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Building resistance to the sickness
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IT'S been a little over a week since the horror in Charlottesville, and the teaching moments abound. Some are still struggling to keep up with the rest of the class.

I know at least one person who needs a geometry lesson. There aren’t “many sides” or a right or left to the ball of malevolent chaos unleashed on Aug. 11. There is only evil’s hideous, jowl-cheeked head, a singular ellipse that temporarily blocks out the sane.

Maybe it’s better to frame it in biology terms for the slower learner:

This is America, a democratic body made of up a dizzying variety of humans whose ethnic and philosophical diversity serves to strengthen the well-being of the whole. Since its traumatic beginnings, however, it has been infected with a malignant ideology that hampers its self-evident truths. While it may have appeared to be in strapping good health over the centuries, it has always been racked with entrenched racism, violent misogyny, tacit corruption and rancid greed, currently epitomized by the festering pustule in the White House.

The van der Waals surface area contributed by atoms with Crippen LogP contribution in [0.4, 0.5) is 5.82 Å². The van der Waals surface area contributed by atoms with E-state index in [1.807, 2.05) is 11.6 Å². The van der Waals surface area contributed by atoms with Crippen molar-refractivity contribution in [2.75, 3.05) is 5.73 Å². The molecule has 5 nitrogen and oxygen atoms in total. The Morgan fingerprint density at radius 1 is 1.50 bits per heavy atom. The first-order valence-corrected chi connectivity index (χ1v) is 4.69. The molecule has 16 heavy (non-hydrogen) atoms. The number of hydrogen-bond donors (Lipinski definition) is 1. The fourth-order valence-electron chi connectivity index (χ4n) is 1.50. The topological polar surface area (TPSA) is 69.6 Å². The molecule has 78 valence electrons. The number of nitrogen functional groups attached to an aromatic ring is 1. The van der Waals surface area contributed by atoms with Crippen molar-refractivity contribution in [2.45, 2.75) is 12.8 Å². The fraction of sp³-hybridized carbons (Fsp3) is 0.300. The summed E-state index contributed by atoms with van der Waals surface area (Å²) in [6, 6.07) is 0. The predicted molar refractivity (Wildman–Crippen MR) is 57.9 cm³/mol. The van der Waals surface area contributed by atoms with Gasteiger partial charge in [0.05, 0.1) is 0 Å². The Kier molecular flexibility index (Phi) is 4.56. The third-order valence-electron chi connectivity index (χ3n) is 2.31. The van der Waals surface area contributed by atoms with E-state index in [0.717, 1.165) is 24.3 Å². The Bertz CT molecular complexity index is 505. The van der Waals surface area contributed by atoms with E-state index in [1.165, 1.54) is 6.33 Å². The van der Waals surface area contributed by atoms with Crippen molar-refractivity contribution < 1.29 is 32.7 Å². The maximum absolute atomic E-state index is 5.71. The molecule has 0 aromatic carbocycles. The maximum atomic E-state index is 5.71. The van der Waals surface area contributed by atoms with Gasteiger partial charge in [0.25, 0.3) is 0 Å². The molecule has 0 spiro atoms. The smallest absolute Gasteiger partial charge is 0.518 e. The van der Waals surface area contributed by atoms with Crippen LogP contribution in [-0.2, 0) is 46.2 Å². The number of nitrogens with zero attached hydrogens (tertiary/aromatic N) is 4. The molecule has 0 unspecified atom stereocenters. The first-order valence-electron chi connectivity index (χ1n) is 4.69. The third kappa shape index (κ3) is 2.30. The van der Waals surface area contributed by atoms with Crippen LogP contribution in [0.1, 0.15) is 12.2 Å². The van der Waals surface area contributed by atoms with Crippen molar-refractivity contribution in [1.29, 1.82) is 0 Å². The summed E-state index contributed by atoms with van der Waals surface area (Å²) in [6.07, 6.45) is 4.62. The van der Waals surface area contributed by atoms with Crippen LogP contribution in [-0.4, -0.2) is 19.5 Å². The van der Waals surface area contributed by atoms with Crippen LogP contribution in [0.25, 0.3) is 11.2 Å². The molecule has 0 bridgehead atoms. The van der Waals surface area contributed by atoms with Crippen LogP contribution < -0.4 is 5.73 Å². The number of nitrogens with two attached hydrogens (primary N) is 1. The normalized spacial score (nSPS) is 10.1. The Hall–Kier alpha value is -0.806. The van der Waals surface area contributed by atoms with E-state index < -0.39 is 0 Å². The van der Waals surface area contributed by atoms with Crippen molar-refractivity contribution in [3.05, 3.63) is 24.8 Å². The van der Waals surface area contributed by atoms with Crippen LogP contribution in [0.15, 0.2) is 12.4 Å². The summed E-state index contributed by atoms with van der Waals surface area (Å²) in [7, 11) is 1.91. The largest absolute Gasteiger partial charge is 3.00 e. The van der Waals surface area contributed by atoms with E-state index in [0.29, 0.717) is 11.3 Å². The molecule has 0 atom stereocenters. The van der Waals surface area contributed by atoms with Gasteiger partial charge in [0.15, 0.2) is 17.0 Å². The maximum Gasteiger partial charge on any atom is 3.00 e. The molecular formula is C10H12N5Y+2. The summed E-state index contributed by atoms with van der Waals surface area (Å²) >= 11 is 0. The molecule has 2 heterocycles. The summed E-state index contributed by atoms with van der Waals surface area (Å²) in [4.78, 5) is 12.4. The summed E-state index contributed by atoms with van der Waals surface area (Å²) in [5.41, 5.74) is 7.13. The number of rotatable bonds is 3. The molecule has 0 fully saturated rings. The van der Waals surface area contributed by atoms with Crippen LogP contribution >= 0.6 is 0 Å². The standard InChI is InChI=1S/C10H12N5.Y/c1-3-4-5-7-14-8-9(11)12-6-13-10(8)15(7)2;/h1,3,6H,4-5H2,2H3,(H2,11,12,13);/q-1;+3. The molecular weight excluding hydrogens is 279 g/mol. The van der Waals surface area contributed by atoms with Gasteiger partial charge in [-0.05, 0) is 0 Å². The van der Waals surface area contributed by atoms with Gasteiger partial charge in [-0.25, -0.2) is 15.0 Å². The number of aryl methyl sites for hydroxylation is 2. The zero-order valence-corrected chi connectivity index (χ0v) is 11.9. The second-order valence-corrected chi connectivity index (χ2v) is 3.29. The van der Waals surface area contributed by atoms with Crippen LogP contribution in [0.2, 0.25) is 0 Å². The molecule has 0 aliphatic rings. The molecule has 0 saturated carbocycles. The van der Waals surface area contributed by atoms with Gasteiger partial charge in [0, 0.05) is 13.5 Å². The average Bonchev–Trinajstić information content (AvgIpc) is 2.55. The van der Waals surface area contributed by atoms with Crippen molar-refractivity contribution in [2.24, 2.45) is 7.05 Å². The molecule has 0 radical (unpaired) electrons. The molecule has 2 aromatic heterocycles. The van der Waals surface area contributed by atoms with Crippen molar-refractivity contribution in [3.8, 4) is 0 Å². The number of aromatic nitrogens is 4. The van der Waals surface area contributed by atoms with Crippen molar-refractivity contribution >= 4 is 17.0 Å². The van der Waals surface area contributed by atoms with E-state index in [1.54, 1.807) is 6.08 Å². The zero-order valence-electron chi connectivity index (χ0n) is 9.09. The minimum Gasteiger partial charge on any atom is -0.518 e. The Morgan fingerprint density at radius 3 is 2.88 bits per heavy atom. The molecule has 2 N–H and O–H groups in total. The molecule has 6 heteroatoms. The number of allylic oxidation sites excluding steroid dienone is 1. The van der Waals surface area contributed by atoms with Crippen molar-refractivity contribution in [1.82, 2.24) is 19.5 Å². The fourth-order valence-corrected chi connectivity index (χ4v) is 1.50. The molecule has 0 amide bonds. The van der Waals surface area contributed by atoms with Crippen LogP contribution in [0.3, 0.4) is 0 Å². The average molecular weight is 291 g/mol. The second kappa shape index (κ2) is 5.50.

The disease reached a feverish peak as the Dockers-clad pathogens tromped around with their tiki torches spewing the same mucus as their Gestapo and Klansmen kin of yore. These self-absorbed parasites believe themselves superior, even as they aim to weaken and destroy their host by attacking its vital organs. America can be a lot like the human body, capable of being brought to its knees by brainless unicellular organisms.

Now, when you and I get sick, our immune systems rally to rid us of the offending antigens in several ways. The first is to expel the offending presence by coughing or vomiting, though in America’s case it would require a gag order from Congress to rid ourselves of the most nefarious contagion. With the exodus of Steve Bannon, however, we’ve still hocked out a formidable loogie.

Another option is to repel germs by making the environment inhospitable to them by, say, removing the conditions for them to thrive. Much of America is highly allergic to the false narrative of Confederate history, and banishing its monuments and memorials from public spaces seems an obvious path to relief. For sure, the citizens of Baltimore and Durham seem to be breathing much easier already, and over the weekend New Orleans and Boston demonstrated remarkable vigor.